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February 18, 1997

Editorial

Moonpies and Murder in Mobile

Mobile's doughty Mayor Dow was quoted in the Mobile Register as saying he "truly believes that the Mardi Gras parades are safe," and setting a fearless example for the folks, attended one himself. (Feb. 1) The comment came in response to reporters' queries about three murders, one gun-shot-wounded person, and a child trampled by a crowd panicked by a gun shot. The Mayor also allowed he was "concerned" about the 10 (at this date 12) homicides already this year. Aside from issue of Mardi-Gras safety, is Mobile itself safe? On February 8, the Mobile Register ran a story on homicides in Mobile in 1996 - there were 51 victims, 25 of whom had their photos plastered on front page of Mobile's daily.

The question that begs an answer from the Mayor is: in just what sense is Mobile a safe place when murder seems to be mushrooming all over town and county. It's safe the way Russian Roulette is safe! Does the Mayor, perhaps, truly believe that the parades are "relatively" safe and that Mobile is "relatively" safe? He dare not admit to that because that raises a scandalous question: relatively safe for whom? And we all know that means "relatively" safe for white folks, especially white folks living in West Mobile. The "proof" is there were only 6 photos of white people in the 25 displayed in the Mobile Register, though that glaring disproportion gives cold comfort to white folks and no comfort at all to black folks. Further "proof" is that of the 51 homicides in 1996, 43 were black and 8 were white. If you throw in Pritchard's 18 and Mobile County's 8, that brings the total to 77, exceeding Baton Rouge's 74.

Clinton Johnson, Mobile City Council President, apparently can offer nothing better than hope; he said: "I hope it's not a pattern of what is to come, It's dreadful. There's too much of it everywhere, and far too much in the black community." Commenting of the Mardi-Gras murders, Police Chief Sam Cochran said: "We can't stop people that have had a beef in the past, but we intercede as rapidly as we can and in a situation like that we could be on the scene in seconds." It's good to know, very reassuring to know, the police are johnny-on- the-spot immediately after someone is killed. A lot of good that does the dead person! Cochran is in hope to; he hopes the high murder rate is just an "anomaly." Maybe the Mayor means Mobile is "relatively" safe in comparison to New Orleans which had 350 homicides last year. Well, okay, but it sure does look like Southerners, good Christians all, like to kill each other and any innocent bystanders who happen to be in the line of fire. Major Tommy Calhoun, head of the Criminal Investigation Division, commenting on the fact that Mobile on average has had only one murder a week, is really upbeat and waxed enthusiastically: "One a week - I guess we're pretty fortunate that in a town this size we don't have more." Yeah, especially given Police Officer Steve Rutledge's observation: "There are lots of guns down here [at the parade cite]. Even the decent citizens have guns to protect themselves. It's a shame it's come to that." (Feb. 1)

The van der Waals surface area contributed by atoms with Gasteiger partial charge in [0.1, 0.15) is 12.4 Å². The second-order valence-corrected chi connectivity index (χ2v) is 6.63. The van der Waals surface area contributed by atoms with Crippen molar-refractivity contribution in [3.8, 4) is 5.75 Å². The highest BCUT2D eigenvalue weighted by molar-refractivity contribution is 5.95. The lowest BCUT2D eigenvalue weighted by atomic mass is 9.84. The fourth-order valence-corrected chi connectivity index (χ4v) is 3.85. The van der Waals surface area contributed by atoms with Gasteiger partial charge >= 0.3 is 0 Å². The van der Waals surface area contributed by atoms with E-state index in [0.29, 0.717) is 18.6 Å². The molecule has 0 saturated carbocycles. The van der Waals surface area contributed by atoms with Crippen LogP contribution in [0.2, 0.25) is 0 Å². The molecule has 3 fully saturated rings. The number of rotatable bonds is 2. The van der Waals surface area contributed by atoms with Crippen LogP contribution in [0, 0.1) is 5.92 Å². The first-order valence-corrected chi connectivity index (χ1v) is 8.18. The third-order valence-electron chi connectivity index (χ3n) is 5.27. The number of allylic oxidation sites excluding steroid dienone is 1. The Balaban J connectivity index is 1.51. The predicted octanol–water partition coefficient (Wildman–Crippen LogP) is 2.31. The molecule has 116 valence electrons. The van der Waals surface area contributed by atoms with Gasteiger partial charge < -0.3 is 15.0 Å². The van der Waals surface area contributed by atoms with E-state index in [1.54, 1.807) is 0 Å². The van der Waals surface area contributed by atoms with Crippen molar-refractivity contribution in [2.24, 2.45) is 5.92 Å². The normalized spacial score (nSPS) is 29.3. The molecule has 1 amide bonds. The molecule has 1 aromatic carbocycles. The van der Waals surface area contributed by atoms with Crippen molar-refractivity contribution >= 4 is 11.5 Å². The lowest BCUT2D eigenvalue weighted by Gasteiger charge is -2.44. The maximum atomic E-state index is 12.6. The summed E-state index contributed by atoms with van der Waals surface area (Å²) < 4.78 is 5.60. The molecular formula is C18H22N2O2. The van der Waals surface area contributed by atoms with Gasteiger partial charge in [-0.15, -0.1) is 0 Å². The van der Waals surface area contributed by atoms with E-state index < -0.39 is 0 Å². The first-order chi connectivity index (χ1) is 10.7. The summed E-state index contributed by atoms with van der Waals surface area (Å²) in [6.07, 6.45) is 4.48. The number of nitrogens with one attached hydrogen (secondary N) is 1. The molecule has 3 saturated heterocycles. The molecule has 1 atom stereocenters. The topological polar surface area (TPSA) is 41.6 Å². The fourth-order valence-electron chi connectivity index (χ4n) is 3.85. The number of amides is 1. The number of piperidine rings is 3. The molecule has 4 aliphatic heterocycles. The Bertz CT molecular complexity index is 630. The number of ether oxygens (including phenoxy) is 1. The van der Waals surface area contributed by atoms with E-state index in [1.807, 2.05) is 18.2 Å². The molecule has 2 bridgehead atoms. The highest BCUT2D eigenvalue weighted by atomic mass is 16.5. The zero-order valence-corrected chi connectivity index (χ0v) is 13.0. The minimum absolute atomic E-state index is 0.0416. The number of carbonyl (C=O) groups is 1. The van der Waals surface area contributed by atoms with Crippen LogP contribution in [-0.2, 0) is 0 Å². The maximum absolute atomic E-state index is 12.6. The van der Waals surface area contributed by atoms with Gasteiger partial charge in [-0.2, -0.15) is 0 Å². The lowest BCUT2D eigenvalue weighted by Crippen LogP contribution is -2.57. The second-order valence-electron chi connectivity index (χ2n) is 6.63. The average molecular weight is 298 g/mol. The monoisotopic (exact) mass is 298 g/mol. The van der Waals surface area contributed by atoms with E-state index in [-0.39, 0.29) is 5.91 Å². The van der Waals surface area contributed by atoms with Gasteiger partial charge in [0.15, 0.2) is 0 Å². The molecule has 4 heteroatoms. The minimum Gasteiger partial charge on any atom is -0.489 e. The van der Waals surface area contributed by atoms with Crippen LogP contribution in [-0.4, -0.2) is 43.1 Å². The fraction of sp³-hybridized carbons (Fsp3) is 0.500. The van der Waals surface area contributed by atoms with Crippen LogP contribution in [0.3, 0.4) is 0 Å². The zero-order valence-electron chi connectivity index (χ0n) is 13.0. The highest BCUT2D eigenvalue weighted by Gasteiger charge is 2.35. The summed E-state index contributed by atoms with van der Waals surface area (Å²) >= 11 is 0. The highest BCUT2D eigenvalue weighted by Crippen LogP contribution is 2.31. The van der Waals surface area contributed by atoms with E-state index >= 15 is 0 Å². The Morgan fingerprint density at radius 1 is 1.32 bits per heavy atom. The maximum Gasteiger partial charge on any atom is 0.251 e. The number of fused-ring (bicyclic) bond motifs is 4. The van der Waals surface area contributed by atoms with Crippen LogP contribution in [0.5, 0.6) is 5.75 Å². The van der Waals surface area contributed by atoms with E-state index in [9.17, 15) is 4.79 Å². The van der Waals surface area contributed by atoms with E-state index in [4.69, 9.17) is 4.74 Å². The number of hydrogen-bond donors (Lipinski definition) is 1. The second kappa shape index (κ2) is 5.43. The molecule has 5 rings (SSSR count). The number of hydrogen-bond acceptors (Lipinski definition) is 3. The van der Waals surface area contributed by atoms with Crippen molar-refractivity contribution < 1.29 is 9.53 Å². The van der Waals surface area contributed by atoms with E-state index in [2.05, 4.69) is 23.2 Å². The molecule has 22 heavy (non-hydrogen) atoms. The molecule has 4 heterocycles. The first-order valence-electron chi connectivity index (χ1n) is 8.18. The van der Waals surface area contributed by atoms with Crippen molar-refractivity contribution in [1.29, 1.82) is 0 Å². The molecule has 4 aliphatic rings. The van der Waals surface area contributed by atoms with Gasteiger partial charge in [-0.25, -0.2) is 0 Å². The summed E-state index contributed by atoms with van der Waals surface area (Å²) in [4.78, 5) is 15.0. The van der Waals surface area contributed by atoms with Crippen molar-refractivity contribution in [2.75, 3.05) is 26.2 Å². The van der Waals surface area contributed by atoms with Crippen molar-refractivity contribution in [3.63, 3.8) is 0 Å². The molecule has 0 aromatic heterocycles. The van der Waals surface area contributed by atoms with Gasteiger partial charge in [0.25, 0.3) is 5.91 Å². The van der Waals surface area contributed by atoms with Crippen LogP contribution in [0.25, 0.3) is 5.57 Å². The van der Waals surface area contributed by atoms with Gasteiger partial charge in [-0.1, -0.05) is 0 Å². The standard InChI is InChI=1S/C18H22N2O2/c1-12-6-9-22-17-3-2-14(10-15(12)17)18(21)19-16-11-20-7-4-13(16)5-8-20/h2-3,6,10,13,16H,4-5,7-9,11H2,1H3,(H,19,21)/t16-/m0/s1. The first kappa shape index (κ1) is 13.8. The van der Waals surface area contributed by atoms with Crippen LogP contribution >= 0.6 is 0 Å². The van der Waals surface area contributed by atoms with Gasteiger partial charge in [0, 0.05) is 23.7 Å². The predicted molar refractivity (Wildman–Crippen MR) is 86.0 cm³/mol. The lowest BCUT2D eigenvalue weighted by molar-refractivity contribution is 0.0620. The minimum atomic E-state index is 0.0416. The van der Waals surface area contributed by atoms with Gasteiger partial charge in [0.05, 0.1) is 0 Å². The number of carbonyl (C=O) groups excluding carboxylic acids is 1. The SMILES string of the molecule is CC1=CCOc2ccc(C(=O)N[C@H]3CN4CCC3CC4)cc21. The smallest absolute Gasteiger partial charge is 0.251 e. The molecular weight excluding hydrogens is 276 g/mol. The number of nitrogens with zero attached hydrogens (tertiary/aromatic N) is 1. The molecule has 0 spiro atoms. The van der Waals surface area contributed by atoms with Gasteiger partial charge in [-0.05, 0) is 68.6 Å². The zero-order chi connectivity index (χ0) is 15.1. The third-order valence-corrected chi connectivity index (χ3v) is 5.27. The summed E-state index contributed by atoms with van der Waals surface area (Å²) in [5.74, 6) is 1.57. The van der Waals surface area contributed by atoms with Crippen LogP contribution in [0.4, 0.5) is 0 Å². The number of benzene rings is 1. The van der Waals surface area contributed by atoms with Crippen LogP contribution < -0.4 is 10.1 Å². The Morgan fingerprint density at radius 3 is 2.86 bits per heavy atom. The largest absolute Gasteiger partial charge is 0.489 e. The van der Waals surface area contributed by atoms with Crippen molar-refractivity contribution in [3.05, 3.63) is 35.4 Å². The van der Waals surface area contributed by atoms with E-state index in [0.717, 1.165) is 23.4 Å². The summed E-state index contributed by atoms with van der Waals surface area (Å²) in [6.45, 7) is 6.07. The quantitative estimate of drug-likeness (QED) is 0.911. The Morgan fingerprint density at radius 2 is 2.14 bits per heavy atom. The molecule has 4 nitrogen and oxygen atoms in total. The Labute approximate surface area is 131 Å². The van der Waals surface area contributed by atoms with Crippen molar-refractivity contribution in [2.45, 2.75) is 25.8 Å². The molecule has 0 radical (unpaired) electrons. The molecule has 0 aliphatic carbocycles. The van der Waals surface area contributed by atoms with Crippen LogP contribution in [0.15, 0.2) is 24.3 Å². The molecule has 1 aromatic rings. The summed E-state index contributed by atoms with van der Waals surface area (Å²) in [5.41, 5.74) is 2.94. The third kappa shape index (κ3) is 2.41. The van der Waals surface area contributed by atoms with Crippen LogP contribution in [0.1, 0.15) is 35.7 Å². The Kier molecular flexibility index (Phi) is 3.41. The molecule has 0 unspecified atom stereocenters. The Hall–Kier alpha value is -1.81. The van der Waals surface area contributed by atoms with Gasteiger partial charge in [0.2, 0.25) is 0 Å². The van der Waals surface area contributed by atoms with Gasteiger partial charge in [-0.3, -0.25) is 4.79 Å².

All of these men are reasonable men, but none seems to have a clue about what should be done. Boulder, Colorado had one murder last year; it also "has a per- capita income 26 percent higher than Mobile's, and its residents are twice as likely to have a college education." (Mobile Register, Feb. 8) Aren't these stats clues to something significant? But one gets the impression that Mobile's fearless leaders - fearless perhaps because most of them don't live in areas where the killings take place - believe Mobile can afford 50 or 60 murders a year as long as they don't unduly disrupt the wheels of commerce and thus interfere with the fearless leaders' right to make a buck. Perhaps they view these murders as a sort of annual sacrifice, a kind of triage, a system of priorities which favors the strongest over the weakest. This is the way the Swiss thought about the Jewish and gypsy refugees they turned back to the Nazis. The Swiss saw Jewish refugees as a nuisance and as a drag on their economy which was thriving on laundered gold and other goods stolen by the Nazis from these same Jews and others. Their thinking, as far as it went, was held in thrall to the god of business - Mammon.

Thinking this way may be reasonable thinking but it's not good thinking and inevitably such evil reasoning comes back to haunt those who rationalize greed and bigotry in this manner, as it is haunting the Swiss now. Perhaps the haunting of Mobile is yet to come? It's only a matter of time before a player of Russian Roulette clicks on a loaded chamber.

- Tom Brennan


Life Forms by Dan Silver


The Harbinger, Mobile, AL